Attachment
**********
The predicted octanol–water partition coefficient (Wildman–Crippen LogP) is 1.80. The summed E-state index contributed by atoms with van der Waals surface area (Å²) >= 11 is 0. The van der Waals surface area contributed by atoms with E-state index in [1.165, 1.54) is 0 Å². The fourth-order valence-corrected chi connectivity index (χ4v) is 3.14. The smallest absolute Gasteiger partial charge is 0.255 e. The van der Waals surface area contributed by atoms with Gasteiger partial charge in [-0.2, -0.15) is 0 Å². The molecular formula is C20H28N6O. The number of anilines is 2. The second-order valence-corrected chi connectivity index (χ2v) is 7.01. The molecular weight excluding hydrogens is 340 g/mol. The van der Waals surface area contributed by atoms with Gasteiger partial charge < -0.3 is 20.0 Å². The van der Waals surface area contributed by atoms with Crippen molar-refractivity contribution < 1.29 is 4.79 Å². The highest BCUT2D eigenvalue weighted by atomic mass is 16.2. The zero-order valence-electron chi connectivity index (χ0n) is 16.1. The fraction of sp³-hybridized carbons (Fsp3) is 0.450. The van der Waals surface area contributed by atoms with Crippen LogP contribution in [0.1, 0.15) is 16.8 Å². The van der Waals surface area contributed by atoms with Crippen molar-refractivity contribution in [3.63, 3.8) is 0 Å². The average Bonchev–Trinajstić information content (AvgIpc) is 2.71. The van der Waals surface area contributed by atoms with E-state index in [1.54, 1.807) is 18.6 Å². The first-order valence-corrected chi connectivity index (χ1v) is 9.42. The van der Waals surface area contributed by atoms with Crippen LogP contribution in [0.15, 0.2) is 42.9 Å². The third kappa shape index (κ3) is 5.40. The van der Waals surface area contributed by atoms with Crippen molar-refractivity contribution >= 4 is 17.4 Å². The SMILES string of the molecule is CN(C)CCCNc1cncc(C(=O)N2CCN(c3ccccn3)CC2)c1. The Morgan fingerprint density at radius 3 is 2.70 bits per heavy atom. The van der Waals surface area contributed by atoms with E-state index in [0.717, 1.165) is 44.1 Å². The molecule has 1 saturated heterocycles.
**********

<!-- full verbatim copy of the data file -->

The predicted octanol–water partition coefficient (Wildman–Crippen LogP) is 1.80. The summed E-state index contributed by atoms with van der Waals surface area (Å²) >= 11 is 0. The van der Waals surface area contributed by atoms with E-state index in [1.165, 1.54) is 0 Å². The fourth-order valence-corrected chi connectivity index (χ4v) is 3.14. The smallest absolute Gasteiger partial charge is 0.255 e. The van der Waals surface area contributed by atoms with Gasteiger partial charge in [-0.2, -0.15) is 0 Å². The molecular formula is C20H28N6O. The number of anilines is 2. The second-order valence-corrected chi connectivity index (χ2v) is 7.01. The molecular weight excluding hydrogens is 340 g/mol. The van der Waals surface area contributed by atoms with Gasteiger partial charge < -0.3 is 20.0 Å². The van der Waals surface area contributed by atoms with Crippen molar-refractivity contribution < 1.29 is 4.79 Å². The highest BCUT2D eigenvalue weighted by atomic mass is 16.2. The zero-order valence-electron chi connectivity index (χ0n) is 16.1. The fraction of sp³-hybridized carbons (Fsp3) is 0.450. The van der Waals surface area contributed by atoms with Crippen LogP contribution in [0.1, 0.15) is 16.8 Å². The van der Waals surface area contributed by atoms with Crippen molar-refractivity contribution in [3.63, 3.8) is 0 Å². The average Bonchev–Trinajstić information content (AvgIpc) is 2.71. The van der Waals surface area contributed by atoms with E-state index in [1.54, 1.807) is 18.6 Å². The first-order valence-corrected chi connectivity index (χ1v) is 9.42. The van der Waals surface area contributed by atoms with Crippen LogP contribution in [0.15, 0.2) is 42.9 Å². The third kappa shape index (κ3) is 5.40. The van der Waals surface area contributed by atoms with Crippen molar-refractivity contribution >= 4 is 17.4 Å². The SMILES string of the molecule is CN(C)CCCNc1cncc(C(=O)N2CCN(c3ccccn3)CC2)c1. The Morgan fingerprint density at radius 3 is 2.70 bits per heavy atom. The van der Waals surface area contributed by atoms with E-state index in [0.717, 1.165) is 44.1 Å². The molecule has 1 saturated heterocycles.